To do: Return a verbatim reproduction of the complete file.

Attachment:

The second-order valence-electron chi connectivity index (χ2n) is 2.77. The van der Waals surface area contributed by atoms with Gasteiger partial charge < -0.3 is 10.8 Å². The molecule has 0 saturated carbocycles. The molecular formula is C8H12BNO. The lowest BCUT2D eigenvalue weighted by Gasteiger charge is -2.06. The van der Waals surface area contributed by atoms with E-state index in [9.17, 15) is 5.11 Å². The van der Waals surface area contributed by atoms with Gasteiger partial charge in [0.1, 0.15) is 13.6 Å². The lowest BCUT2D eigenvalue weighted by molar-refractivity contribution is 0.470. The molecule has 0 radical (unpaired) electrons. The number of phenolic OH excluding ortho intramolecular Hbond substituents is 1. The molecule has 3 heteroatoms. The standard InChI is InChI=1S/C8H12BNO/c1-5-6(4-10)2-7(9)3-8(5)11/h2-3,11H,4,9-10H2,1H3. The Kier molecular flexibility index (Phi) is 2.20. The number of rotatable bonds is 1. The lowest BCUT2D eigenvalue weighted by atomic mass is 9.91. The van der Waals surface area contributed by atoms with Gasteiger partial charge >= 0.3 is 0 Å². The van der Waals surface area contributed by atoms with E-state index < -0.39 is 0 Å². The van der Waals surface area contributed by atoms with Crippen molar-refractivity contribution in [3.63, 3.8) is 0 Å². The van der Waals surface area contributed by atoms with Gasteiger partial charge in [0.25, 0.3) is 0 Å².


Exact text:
The second-order valence-electron chi connectivity index (χ2n) is 2.77. The van der Waals surface area contributed by atoms with Gasteiger partial charge < -0.3 is 10.8 Å². The molecule has 0 saturated carbocycles. The molecular formula is C8H12BNO. The lowest BCUT2D eigenvalue weighted by Gasteiger charge is -2.06. The van der Waals surface area contributed by atoms with E-state index in [9.17, 15) is 5.11 Å². The van der Waals surface area contributed by atoms with Gasteiger partial charge in [0.1, 0.15) is 13.6 Å². The lowest BCUT2D eigenvalue weighted by molar-refractivity contribution is 0.470. The molecule has 0 radical (unpaired) electrons. The number of phenolic OH excluding ortho intramolecular Hbond substituents is 1. The molecule has 3 heteroatoms. The standard InChI is InChI=1S/C8H12BNO/c1-5-6(4-10)2-7(9)3-8(5)11/h2-3,11H,4,9-10H2,1H3. The Kier molecular flexibility index (Phi) is 2.20. The number of rotatable bonds is 1. The lowest BCUT2D eigenvalue weighted by atomic mass is 9.91. The van der Waals surface area contributed by atoms with Gasteiger partial charge >= 0.3 is 0 Å². The van der Waals surface area contributed by atoms with E-state index < -0.39 is 0 Å². The van der Waals surface area contributed by atoms with Crippen molar-refractivity contribution in [3.63, 3.8) is 0 Å². The van der Waals surface area contributed by atoms with Gasteiger partial charge in [0.25, 0.3) is 0 Å².